But after that I went the solid route – autographing lines. And I learned a few things – firstly, that autographing lines are actually a good way to meet some pretty neat and nice people. Secondly – there are people who are kind of in the business of getting autographs. There were people with *carts* of books! And lists! (at one point I was at the SFWA table, and after I introduced myself to a very nice woman, she pulled out her list to see if I was on it – it turns out that I was, but only sort of. She’d actually put *Marie* Brennan on her list, because she thought we were the same. This actually turned out to be kind of a theme, so I’ve made an adjustment to my FAQ sheet.)
I also learned that it’s usually kind of important to get to the autographing line a little early. That way you can save some time. But on Friday I was able to get two of my brother’s books signed!
Then on Saturday I went to my panel on writing horror. It was very fun, very sharply moderated, and there were some pretty cool questions from the audience. One interesting thing that came out was that all five of the authors sitting on this panel were completely obsessed with non-fiction accounts of Himalayan mountain climbers – particularly when someone loses fingers or a nose to frostbite and then keeps climbing. Make of that what you will, but to those of you who like getting writing advice? Apparently you should be reading Into Thin Air and watching some documentaries.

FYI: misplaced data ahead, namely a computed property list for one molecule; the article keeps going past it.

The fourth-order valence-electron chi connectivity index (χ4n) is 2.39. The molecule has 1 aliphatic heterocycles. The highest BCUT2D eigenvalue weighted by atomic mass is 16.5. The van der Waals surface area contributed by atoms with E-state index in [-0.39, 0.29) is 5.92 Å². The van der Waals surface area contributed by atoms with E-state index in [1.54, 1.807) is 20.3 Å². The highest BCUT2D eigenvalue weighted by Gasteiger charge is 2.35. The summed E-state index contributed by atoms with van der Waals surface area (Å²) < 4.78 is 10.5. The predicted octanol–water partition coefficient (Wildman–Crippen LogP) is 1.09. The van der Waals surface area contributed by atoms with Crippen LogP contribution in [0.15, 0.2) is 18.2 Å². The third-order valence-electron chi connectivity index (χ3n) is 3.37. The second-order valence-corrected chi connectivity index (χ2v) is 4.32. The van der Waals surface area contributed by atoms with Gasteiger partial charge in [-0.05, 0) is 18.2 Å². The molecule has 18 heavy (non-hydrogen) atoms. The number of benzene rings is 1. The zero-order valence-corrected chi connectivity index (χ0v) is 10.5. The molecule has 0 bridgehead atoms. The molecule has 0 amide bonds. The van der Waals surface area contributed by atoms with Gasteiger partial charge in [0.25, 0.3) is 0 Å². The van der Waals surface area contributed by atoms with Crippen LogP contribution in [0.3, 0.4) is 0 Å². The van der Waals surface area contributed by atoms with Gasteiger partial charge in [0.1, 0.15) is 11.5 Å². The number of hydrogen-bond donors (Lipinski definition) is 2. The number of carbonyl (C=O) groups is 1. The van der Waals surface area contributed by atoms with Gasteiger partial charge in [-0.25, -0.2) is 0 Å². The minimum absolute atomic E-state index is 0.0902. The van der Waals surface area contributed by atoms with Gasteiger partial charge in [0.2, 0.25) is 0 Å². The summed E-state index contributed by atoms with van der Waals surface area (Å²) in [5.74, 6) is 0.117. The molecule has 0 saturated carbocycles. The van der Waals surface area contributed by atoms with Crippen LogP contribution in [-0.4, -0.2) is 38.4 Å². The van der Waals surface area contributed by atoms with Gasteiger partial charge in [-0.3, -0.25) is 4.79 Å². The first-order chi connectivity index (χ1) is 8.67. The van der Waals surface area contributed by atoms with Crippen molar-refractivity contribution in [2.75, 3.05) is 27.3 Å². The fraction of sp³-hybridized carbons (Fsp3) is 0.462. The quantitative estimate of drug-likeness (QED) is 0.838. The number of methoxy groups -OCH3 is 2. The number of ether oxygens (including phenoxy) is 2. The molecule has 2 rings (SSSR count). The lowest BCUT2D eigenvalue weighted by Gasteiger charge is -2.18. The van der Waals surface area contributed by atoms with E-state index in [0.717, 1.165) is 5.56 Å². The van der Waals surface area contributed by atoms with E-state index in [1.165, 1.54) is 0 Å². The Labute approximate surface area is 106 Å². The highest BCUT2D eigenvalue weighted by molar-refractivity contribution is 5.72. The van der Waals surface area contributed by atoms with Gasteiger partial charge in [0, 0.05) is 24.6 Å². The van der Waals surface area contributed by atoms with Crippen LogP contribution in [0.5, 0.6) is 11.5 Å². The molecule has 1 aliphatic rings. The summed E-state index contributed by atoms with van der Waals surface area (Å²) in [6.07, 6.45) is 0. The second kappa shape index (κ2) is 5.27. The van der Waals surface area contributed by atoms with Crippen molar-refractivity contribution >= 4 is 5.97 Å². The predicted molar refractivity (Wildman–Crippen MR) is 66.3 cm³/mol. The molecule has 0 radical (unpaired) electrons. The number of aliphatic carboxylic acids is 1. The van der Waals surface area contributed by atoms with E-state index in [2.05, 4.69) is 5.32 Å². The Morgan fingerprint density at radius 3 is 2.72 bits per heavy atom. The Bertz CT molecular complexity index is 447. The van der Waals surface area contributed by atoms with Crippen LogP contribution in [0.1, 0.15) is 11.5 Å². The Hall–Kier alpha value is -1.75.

Anyway, it was lots of fun, and then at the end Alistair Reynolds was very lovely and signed my brother’s book!
That was basically the end to the quest. However, my brother did have one specific desire to make his nerd life complete, and that was a photo of Benson, Brin, and Bear all together. And I completely delivered.
August has been flying by, which means that in just over a week, I will be flying to San Antonio with my long-suffering spouse and will be attending my first WorldCon! *Very* exciting, let me assure you! For anyone attending who is interested, here are my confirmed activities for the weekend! (confirmed but unmentioned include eating, sleeping, and pooping. Because, really – everyone poops)